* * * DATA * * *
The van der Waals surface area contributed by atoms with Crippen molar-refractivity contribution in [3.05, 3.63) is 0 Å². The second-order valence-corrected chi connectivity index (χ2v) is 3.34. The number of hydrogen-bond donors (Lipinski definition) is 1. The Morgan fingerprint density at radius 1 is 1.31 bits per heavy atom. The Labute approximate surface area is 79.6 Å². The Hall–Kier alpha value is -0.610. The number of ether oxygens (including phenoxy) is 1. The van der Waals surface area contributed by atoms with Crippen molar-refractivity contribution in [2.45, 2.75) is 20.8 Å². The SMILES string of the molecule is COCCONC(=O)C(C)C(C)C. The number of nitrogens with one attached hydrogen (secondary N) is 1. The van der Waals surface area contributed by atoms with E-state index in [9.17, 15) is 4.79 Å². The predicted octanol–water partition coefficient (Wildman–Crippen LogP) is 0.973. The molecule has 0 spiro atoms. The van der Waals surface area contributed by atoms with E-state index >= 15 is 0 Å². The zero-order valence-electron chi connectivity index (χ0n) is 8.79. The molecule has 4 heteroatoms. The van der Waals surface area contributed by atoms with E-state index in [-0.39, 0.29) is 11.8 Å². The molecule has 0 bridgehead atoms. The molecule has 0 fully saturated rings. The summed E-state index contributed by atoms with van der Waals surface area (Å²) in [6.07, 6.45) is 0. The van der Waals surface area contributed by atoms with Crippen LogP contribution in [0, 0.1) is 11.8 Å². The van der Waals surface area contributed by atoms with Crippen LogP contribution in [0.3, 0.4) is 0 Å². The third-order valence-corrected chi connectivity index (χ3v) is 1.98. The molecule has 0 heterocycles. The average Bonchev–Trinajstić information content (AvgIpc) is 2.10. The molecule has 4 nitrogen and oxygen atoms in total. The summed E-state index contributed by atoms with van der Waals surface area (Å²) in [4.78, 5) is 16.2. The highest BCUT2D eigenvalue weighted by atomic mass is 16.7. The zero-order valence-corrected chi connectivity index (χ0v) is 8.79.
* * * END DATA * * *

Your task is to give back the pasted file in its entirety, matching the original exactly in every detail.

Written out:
The van der Waals surface area contributed by atoms with Crippen molar-refractivity contribution in [3.05, 3.63) is 0 Å². The second-order valence-corrected chi connectivity index (χ2v) is 3.34. The number of hydrogen-bond donors (Lipinski definition) is 1. The Morgan fingerprint density at radius 1 is 1.31 bits per heavy atom. The Labute approximate surface area is 79.6 Å². The Hall–Kier alpha value is -0.610. The number of ether oxygens (including phenoxy) is 1. The van der Waals surface area contributed by atoms with Crippen molar-refractivity contribution in [2.45, 2.75) is 20.8 Å². The SMILES string of the molecule is COCCONC(=O)C(C)C(C)C. The number of nitrogens with one attached hydrogen (secondary N) is 1. The van der Waals surface area contributed by atoms with E-state index in [9.17, 15) is 4.79 Å². The predicted octanol–water partition coefficient (Wildman–Crippen LogP) is 0.973. The molecule has 0 spiro atoms. The van der Waals surface area contributed by atoms with E-state index >= 15 is 0 Å². The zero-order valence-electron chi connectivity index (χ0n) is 8.79. The molecule has 4 heteroatoms. The van der Waals surface area contributed by atoms with E-state index in [-0.39, 0.29) is 11.8 Å². The molecule has 0 bridgehead atoms. The molecule has 0 fully saturated rings. The summed E-state index contributed by atoms with van der Waals surface area (Å²) in [6.07, 6.45) is 0. The van der Waals surface area contributed by atoms with Crippen LogP contribution in [0, 0.1) is 11.8 Å². The van der Waals surface area contributed by atoms with Crippen LogP contribution in [0.3, 0.4) is 0 Å². The third-order valence-corrected chi connectivity index (χ3v) is 1.98. The molecule has 0 heterocycles. The average Bonchev–Trinajstić information content (AvgIpc) is 2.10. The molecule has 4 nitrogen and oxygen atoms in total. The summed E-state index contributed by atoms with van der Waals surface area (Å²) in [4.78, 5) is 16.2. The highest BCUT2D eigenvalue weighted by atomic mass is 16.7. The zero-order valence-corrected chi connectivity index (χ0v) is 8.79.